The reason(s) I have not been present as much lately...

Hello Folks,

Boy, has it been a long time since I posted on here!

The reason(s) is/are simple: I am in a way, victim of my own success. *smile*

I have received, in the last few months, quite a few orders, both through my website and privately. This in itself is a good thing but what I need now is 48 hour days to have time to make stock for the KG festival coming in a few weeks time.

I am planning a few new items for this year as well a bringing back items I ran out of last year.

More likely after that festival I will be more able to write about my crafts...

In the mean time, be well, be good and be happy!


Herne

Tuesday, April 13, 2010

What makes a good craftsperson, In My Humble Opinion

I have been so busy I have neglected to Blog. *slaps own wrist* Shame on me, I know. but I am making a slow comeback to it so keep watching.

There are people out there that look at my crafts and think "I wish I could do that". What they don't realise is that they can!
What I'll do here is give you tips and insights into how I got to my current level, which I don't even consider very high yet (I know I need to practise some more with new techniques and tools).

What you see above is a decorated chopping board I did when I first started my adventures in pyrography. Why a chopping board you ask? Simple answer to that one. I got it for a very low price, it was a flat surface and was large enough to do the project I had in mind, in this case a Greenman surrounded by oak leaves.Note that before I did this project, I had never done anything as complicated, having mostly worked with full lines, dark areas and no shading practice whatsoever. Gutsy, I know!

The first thing I did was to clean the surface really well. Any bumps or notches on the wood will come back later and haunt you good. I started with rough sandpaper and slowly upgraded to finer sandpaper. I usually go through 4 different grains before I deem the surface ready to work with.After I am satisfied I am ready to move on, I then measure the surface and print a picture that fits within those same dimensions. Depending on the size of the image, you may have to give this a few tries to get it right. Even after many years of doing this, I still have to make corrections. Failure is a good way to learn by the way. Once the image is done and printed in the needed size, I then transfer it with carbon paper by tracing the lines very gently. When using carbon paper on various woods, less pressure is a lot more later. Carbon can be difficult to remove from a surface as I discovered the first time I used it: I had to sand down the piece of wood for 30 minutes to remove the pattern completely. I have not tried it yet, but graphite paper, I am told by many sources, is a better way to transfer images and is a lot easier to remove.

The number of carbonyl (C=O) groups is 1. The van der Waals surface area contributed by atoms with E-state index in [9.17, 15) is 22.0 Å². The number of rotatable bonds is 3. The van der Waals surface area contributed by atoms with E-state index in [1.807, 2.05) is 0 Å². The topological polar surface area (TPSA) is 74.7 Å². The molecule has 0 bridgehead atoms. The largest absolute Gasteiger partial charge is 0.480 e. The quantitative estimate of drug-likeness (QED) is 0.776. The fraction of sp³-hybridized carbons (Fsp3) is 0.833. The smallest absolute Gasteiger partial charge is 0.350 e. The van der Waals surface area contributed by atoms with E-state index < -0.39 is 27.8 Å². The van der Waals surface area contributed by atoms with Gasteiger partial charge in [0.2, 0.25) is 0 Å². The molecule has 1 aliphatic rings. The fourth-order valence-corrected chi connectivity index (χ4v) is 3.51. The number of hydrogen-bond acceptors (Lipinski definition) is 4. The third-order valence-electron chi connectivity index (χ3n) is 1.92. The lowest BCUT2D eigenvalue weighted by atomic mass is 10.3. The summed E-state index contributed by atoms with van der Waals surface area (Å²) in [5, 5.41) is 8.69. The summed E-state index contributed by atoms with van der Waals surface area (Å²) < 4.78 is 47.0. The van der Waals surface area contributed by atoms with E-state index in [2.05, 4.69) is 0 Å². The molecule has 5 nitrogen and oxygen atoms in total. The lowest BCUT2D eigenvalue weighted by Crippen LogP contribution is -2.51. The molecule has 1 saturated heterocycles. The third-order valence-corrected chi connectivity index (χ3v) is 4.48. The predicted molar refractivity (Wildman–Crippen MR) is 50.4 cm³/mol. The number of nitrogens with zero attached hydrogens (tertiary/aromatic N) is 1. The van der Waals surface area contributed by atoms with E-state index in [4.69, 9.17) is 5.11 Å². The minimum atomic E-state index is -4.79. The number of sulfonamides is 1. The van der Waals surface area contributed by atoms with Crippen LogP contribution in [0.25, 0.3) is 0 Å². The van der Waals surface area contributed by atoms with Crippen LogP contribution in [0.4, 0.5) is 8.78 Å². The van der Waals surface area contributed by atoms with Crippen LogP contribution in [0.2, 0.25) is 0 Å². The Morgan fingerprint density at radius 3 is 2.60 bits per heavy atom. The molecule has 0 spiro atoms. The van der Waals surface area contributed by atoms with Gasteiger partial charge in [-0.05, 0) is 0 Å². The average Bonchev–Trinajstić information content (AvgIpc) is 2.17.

Now that the lines have all been transferred, I go back to the printed sheet with the image and start adding shading with a pencil just to give me an idea of where I want to go with the burning. Then I get a pice of scrap wood (way too many around according to Wifey...) and practice the various lines and shading I will need to complete the project.

After I am happy with the practice run, I then go ahead and go lightly over the lines with a small skew tip to demark all the areas to burn. Only then will I get working on the shading. This will help me to not go over the lines I made and stay well within the areas. Now when shading, the key thing to remember, just like carbon paper, is that less is more. What I mean is that the more burned the wood is, the harder it will be to make a correction, especially on soft wood. The best way to remove a mistake is to use an exacto, chip carving or razor sharp blade and scrape the area in question. This will be cleaner and much faster then using sandpaper, which will be harder to control where it stops when going over an area.

One thing I learned ealy when doing a proper image is that the tips you have may not seem like the right shape at the time. When you do dark images, it doesn't really matter. You burn a completely dark area. When you do shading on the other hand, you may need a variety of tips for each little areas you have to work on. The key is to practice with each tip in order to learn what you can do with them. You may start discovering new techniques from what you already know...
Once the project is now completed, you are ready to preserve it. I rarely use varnishes. They smell and can sometimes remain sticky for a long while. I prefer using linseed oil as it looks more natural and lasts a long time. Vegetable oil would be more recommended for things to use in the kitchen, like spoons and bowls.



After a few years of practice, I am now able to do something like the plate above with a lot more ease then when I made that chopping board over 5 years ago...

So, what will you practice on? *smile*